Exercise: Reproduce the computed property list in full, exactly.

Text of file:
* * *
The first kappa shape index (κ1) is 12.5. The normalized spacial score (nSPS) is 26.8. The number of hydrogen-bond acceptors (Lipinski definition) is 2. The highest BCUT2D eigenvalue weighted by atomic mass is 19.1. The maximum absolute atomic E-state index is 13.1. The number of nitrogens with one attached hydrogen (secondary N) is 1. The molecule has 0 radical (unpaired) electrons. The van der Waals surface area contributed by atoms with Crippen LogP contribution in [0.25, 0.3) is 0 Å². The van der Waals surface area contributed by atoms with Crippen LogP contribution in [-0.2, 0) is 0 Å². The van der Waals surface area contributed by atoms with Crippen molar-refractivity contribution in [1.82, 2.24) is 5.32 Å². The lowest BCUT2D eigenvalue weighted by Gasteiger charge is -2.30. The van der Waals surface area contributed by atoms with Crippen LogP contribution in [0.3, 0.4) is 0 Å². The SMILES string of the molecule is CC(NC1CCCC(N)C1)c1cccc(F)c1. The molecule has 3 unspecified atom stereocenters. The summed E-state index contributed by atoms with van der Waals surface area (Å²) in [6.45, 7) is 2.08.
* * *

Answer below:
The first kappa shape index (κ1) is 12.5. The normalized spacial score (nSPS) is 26.8. The number of hydrogen-bond acceptors (Lipinski definition) is 2. The highest BCUT2D eigenvalue weighted by atomic mass is 19.1. The maximum absolute atomic E-state index is 13.1. The number of nitrogens with one attached hydrogen (secondary N) is 1. The molecule has 0 radical (unpaired) electrons. The van der Waals surface area contributed by atoms with Crippen LogP contribution in [0.25, 0.3) is 0 Å². The van der Waals surface area contributed by atoms with Crippen LogP contribution in [-0.2, 0) is 0 Å². The van der Waals surface area contributed by atoms with Crippen molar-refractivity contribution in [1.82, 2.24) is 5.32 Å². The lowest BCUT2D eigenvalue weighted by Gasteiger charge is -2.30. The van der Waals surface area contributed by atoms with Crippen LogP contribution in [0.3, 0.4) is 0 Å². The SMILES string of the molecule is CC(NC1CCCC(N)C1)c1cccc(F)c1. The molecule has 3 unspecified atom stereocenters. The summed E-state index contributed by atoms with van der Waals surface area (Å²) in [6.45, 7) is 2.08.